> Skip to content
About the book
  • Published: 30 September 2011
  • ISBN: 9781446485316
  • Imprint: Vintage Digital
  • Format: EBook
  • Pages: 768

Demons

A Novel in Three Parts




'An outstanding achievement' John Bayley

'The most innovative and challenging writer of fiction in his generation in Russia' Guardian

Based on a real-life crime which horrified Russia in 1869, Dostoevsky intended his novel to castigate the fanaticism of his country's new political reformers, particularly those known as Nihilists. Blackly funny, grotesque and shocking, Demons is a disturbing portrait of five young men saturated in ideology and bent on destruction, and a compelling study of terrorism.
'Marvellous...a fluid and well-paced translation' Observer

  • Pub date: 30 September 2011
  • ISBN: 9781446485316
  • Imprint: Vintage Digital
  • Format: EBook
  • Pages: 768

About the Author

Fyodor Dostoevsky

Fyodor Dostoevsky was born in Moscow on 11th November 1821. He had six siblings and his mother died in 1837 and his father in 1839. He graduated from the St Petersburg Academy of Military Engineering in 1846 but decided to change careers and become a writer. His first book, Poor Folk, did very well but on 23rd April 1849 he was arrested for subversion and sentenced to death. After a mock-execution his sentence was commuted to hard labour in Siberia where he developed epilepsy.He was released in 1854. His 1860 book, The House of the Dead was based on these experiences. In 1857 he married Maria Dmitrievna Isaeva. After his release he adopted more conservative and traditional values and rejected his previous socialist position. In the following years he spent a lot of time abroad, struggled with an addiction to gambling and fell deeply in debt. His wife died in 1864 and he married Anna Grigoryeva Snitkina. In the following years he published his most enduring and successful books, including Crime and Punishment (1865). He died on 9th February 1881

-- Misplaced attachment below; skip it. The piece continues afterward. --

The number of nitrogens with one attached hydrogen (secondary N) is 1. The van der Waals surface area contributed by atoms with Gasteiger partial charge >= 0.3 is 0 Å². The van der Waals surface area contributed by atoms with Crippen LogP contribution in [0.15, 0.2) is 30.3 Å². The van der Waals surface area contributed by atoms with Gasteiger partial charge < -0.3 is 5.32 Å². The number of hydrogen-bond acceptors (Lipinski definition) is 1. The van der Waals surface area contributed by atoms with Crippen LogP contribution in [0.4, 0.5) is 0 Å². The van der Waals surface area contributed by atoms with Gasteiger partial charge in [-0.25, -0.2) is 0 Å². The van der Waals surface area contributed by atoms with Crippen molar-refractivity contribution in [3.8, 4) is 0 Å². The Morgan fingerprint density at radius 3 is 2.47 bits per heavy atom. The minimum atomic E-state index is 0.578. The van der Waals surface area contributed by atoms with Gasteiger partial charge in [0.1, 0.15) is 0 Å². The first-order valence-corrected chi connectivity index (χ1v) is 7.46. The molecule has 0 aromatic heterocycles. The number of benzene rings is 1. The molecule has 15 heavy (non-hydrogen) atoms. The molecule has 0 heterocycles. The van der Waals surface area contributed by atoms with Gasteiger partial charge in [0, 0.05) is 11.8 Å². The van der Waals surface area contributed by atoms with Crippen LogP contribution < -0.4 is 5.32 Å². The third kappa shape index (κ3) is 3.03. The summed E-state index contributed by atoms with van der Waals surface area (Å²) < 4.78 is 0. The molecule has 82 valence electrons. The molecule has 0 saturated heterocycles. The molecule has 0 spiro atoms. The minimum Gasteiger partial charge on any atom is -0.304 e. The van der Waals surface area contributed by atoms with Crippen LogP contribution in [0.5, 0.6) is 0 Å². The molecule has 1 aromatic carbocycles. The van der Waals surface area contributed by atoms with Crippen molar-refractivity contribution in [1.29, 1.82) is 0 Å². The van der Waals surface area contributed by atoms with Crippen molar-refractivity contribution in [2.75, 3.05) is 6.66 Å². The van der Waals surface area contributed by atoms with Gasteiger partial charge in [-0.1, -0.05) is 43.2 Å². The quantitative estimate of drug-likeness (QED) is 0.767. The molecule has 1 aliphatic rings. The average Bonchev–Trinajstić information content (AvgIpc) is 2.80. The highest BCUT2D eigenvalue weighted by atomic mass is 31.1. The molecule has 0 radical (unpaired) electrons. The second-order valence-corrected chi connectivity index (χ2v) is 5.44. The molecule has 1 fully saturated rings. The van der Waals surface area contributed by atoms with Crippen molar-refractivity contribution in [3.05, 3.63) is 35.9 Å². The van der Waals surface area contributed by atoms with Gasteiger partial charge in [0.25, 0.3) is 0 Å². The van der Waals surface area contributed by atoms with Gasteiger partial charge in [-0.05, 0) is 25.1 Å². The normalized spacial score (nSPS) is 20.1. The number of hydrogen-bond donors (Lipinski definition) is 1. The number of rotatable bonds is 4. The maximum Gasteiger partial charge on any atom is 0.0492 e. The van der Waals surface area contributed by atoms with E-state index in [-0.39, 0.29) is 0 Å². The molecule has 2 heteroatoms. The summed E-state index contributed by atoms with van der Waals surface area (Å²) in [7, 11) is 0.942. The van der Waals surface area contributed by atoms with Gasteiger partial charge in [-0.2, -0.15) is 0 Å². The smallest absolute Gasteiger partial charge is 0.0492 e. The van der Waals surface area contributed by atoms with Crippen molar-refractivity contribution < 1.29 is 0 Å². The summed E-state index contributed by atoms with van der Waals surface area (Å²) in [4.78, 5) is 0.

Also by Fyodor Dostoevsky

See all

Praise for Demons

“Volokhonsky's and Pevear's translation brings to the surface all of Dostoevsky's subtle linguistic and nationalist humour, and the copious notes are indispensable for making one's way through the thicket of 19th-century Russian politics”

Kirkus Reviews

“An outstanding achievement”

John Bayley

“As close to Dostoevsky's Russian as is possible in English”

Chicago Tribune

“Required reading for anyone who wants to understand the mind of the terrorist”

Sunday Times

“Marvellous...fluid and well-paced translation”

Observer


Related titles